Have you ever heard of Meta-Cognitive Therapy (MCT)? How About Intolerance of Uncertainty Therapy (IUT)?
OK, how about Paxil and Prozac?
Well, two out of four ain't bad. After all, billions of dollars in combined sales and plenty of ads will occasionally get you noticed. I'm not saying that's a bad thing -- and to be clear at the outset, this is not a rant against big pharma and their evil plan to have everyone addicted to meds (legal note: the line about "evil plan" is just a joke).
No, what I am saying is that great and sometimes even superior treatments for mental health problems often go unnoticed by the general public.
Which brings me back to the first two treatments mentioned earlier -- yeah, the ones you have probably only heard of if you are a psychologist.
Both psychological treatments were tested in a well designed randomized control trial that was recently published in the journal Behaviour Research and Therapy. The experiment evaluated the effectiveness of these treatments with 126 patients diagnosed with Generalized Anxiety Disorder (1) -a disorder characterized by debilitating, chronic worry.
The results were incredible.
By the end of treatment, 91 per cent of the patients receiving MCT we essentially cured (no longer met criteria for the disorder) as were 81 per cent of the patients who received IUT.
Even more impressive -- the people who recovered stayed healthy even when treatment was over! Six months following therapy, the researchers found that the former patients remained healthy and disorder free.
To understand how big these numbers really are, a large study examining the effectiveness of Paxil found that between 36 per cent and 42 per cent of patients with GAD were considered to be recovered and in remission (2).
It is not possible to compare these studies and conclude that the psychological therapies are twice as effective because of the different study designs and other confounding factors.
However, I think it is instructive to examine what happens to the results from these outcome studies.
When pharmaceutical companies discover that a product is effective, they invest a lot of time and money in promoting the product with physicians and the general public. This makes complete sense and is completely acceptable.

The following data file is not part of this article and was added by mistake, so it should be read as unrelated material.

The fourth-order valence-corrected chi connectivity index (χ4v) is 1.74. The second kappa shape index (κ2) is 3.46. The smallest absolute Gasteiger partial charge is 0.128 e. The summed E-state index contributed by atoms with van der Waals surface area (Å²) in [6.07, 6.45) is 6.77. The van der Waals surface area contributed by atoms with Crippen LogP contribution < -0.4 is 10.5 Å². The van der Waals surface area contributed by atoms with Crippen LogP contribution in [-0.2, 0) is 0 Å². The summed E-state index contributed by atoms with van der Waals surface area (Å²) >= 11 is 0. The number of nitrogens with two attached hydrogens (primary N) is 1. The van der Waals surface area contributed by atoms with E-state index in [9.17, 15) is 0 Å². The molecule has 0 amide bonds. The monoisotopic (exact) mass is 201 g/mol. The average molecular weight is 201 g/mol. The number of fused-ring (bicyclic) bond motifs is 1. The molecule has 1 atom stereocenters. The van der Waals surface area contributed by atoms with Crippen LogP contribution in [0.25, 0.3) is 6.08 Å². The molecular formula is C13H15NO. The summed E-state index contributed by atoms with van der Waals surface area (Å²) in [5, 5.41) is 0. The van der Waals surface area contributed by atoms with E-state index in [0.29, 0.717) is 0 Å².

Conversely, when psychologists make comparable, or even better, discoveries with psychotherapy, no one hears about it. There are rarely press releases and your family GP might never learn of this information.
The impact of this difference between how medication and psychotherapy research is disseminated can have a large effect on how mental health problems are treated. There currently exist psychotherapies that can be as effective, and in some cases, more effective than medication (3) -- but medication continues to be the primary treatment option for the majority of treatment seekers. This is quite unfortunate for consumers of mental health.
Well, I honestly believe that psychotherapy will never compete with pharmacotherapy. There's no way to invest in the mass distribution of psychotherapy -- and if there's no money, there's no success. I am not trying to be cynical -- this is simply the world we live in.
However, I do believe that governments and health agencies have a responsibility to ensure that the public is aware of all available treatment options for a particular health issue.
Ideally, patients who want to make informed decisions about treatment should not have to learn about their options for the most effective treatments through a Huffington Post blog.
1. van der Heiden et al. (2012). Randomized controlled trial on the effectiveness of metacognitive therapy and intolerance-of-uncertainty therapy for generalized anxiety disorder. Behaviour Therapy and Research, 50, 100-109.
2. Rickels et al. (2003). Paroxetine treatment of generalized anxiety disorder: A double-blind, placebo controlled study. The American Journal of Psychiatry, 160, 749-756.
3. Butler, A.C., Chapman, J.E., Forman, E.M., & Beck, A.T. (2006). The empirical status of cognitive-behavioral therapy: A review of meta-analyses. Clinical Psychology Review, 26, 17-31.
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